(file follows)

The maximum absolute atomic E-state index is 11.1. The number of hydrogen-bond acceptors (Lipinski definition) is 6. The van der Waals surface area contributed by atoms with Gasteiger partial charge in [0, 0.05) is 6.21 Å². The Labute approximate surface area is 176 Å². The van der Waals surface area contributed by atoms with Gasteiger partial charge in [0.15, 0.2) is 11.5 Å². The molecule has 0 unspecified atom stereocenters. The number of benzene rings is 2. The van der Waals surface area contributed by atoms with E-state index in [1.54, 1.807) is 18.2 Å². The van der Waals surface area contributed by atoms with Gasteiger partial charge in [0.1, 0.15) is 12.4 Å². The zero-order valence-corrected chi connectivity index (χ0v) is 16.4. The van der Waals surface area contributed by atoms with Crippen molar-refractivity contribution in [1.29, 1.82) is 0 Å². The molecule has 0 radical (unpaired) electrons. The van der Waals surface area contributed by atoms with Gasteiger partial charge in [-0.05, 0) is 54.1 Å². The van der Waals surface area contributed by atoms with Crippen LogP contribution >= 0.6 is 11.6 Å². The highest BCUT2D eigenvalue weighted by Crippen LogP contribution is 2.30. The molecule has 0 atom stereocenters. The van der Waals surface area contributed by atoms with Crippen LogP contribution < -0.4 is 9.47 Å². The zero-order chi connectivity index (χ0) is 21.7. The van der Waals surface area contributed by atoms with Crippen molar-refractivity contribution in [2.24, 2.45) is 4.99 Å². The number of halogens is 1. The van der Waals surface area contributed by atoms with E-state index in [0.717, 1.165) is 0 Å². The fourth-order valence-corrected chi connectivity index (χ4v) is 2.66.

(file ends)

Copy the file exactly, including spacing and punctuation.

The maximum absolute atomic E-state index is 11.1. The number of hydrogen-bond acceptors (Lipinski definition) is 6. The van der Waals surface area contributed by atoms with Gasteiger partial charge in [0, 0.05) is 6.21 Å². The Labute approximate surface area is 176 Å². The van der Waals surface area contributed by atoms with Gasteiger partial charge in [0.15, 0.2) is 11.5 Å². The molecule has 0 unspecified atom stereocenters. The number of benzene rings is 2. The van der Waals surface area contributed by atoms with E-state index in [1.54, 1.807) is 18.2 Å². The van der Waals surface area contributed by atoms with Gasteiger partial charge in [0.1, 0.15) is 12.4 Å². The zero-order valence-corrected chi connectivity index (χ0v) is 16.4. The van der Waals surface area contributed by atoms with Crippen molar-refractivity contribution in [1.29, 1.82) is 0 Å². The molecule has 0 radical (unpaired) electrons. The van der Waals surface area contributed by atoms with Gasteiger partial charge in [-0.05, 0) is 54.1 Å². The van der Waals surface area contributed by atoms with Crippen LogP contribution >= 0.6 is 11.6 Å². The highest BCUT2D eigenvalue weighted by Crippen LogP contribution is 2.30. The molecule has 0 atom stereocenters. The van der Waals surface area contributed by atoms with Crippen LogP contribution < -0.4 is 9.47 Å². The zero-order chi connectivity index (χ0) is 21.7. The van der Waals surface area contributed by atoms with Crippen molar-refractivity contribution in [2.24, 2.45) is 4.99 Å². The number of halogens is 1. The van der Waals surface area contributed by atoms with E-state index in [0.717, 1.165) is 0 Å². The fourth-order valence-corrected chi connectivity index (χ4v) is 2.66.